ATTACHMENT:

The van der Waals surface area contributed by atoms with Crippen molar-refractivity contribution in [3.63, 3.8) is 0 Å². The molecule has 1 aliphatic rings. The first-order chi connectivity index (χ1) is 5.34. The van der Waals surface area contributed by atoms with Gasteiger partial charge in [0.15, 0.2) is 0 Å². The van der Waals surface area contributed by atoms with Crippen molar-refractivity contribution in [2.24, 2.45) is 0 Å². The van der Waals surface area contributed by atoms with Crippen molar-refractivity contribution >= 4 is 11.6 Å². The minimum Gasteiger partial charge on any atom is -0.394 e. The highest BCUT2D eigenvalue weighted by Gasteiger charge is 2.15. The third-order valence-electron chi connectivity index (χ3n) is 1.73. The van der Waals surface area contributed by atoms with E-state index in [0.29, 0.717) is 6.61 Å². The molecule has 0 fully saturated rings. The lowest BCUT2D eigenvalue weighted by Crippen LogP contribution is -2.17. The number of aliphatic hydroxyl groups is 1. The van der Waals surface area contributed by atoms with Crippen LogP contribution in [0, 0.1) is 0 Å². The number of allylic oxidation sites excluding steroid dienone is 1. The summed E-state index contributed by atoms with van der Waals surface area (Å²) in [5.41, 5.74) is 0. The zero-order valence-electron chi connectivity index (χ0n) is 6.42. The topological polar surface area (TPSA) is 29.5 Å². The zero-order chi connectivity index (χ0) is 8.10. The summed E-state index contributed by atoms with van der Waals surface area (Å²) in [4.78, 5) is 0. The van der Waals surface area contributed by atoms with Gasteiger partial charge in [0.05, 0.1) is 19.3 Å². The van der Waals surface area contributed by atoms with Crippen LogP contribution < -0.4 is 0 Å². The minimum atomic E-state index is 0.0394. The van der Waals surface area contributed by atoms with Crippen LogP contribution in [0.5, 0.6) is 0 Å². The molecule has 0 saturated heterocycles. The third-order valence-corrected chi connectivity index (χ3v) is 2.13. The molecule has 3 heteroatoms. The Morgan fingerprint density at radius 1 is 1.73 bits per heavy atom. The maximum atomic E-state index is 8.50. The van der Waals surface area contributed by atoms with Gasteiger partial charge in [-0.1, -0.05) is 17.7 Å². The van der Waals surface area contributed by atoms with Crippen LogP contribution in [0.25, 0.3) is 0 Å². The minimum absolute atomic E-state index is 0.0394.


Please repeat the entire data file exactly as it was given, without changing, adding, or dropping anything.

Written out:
The van der Waals surface area contributed by atoms with Crippen molar-refractivity contribution in [3.63, 3.8) is 0 Å². The molecule has 1 aliphatic rings. The first-order chi connectivity index (χ1) is 5.34. The van der Waals surface area contributed by atoms with Gasteiger partial charge in [0.15, 0.2) is 0 Å². The van der Waals surface area contributed by atoms with Crippen molar-refractivity contribution in [2.24, 2.45) is 0 Å². The van der Waals surface area contributed by atoms with Crippen molar-refractivity contribution >= 4 is 11.6 Å². The minimum Gasteiger partial charge on any atom is -0.394 e. The highest BCUT2D eigenvalue weighted by Gasteiger charge is 2.15. The third-order valence-electron chi connectivity index (χ3n) is 1.73. The van der Waals surface area contributed by atoms with E-state index in [0.29, 0.717) is 6.61 Å². The molecule has 0 fully saturated rings. The lowest BCUT2D eigenvalue weighted by Crippen LogP contribution is -2.17. The number of aliphatic hydroxyl groups is 1. The van der Waals surface area contributed by atoms with Crippen LogP contribution in [0, 0.1) is 0 Å². The number of allylic oxidation sites excluding steroid dienone is 1. The summed E-state index contributed by atoms with van der Waals surface area (Å²) in [5.41, 5.74) is 0. The zero-order valence-electron chi connectivity index (χ0n) is 6.42. The topological polar surface area (TPSA) is 29.5 Å². The zero-order chi connectivity index (χ0) is 8.10. The summed E-state index contributed by atoms with van der Waals surface area (Å²) in [4.78, 5) is 0. The van der Waals surface area contributed by atoms with Gasteiger partial charge in [0.05, 0.1) is 19.3 Å². The van der Waals surface area contributed by atoms with Crippen LogP contribution < -0.4 is 0 Å². The minimum atomic E-state index is 0.0394. The van der Waals surface area contributed by atoms with Crippen LogP contribution in [0.5, 0.6) is 0 Å². The molecule has 0 saturated heterocycles. The third-order valence-corrected chi connectivity index (χ3v) is 2.13. The molecule has 3 heteroatoms. The Morgan fingerprint density at radius 1 is 1.73 bits per heavy atom. The maximum atomic E-state index is 8.50. The van der Waals surface area contributed by atoms with Gasteiger partial charge in [-0.1, -0.05) is 17.7 Å². The van der Waals surface area contributed by atoms with Crippen LogP contribution in [0.25, 0.3) is 0 Å². The minimum absolute atomic E-state index is 0.0394.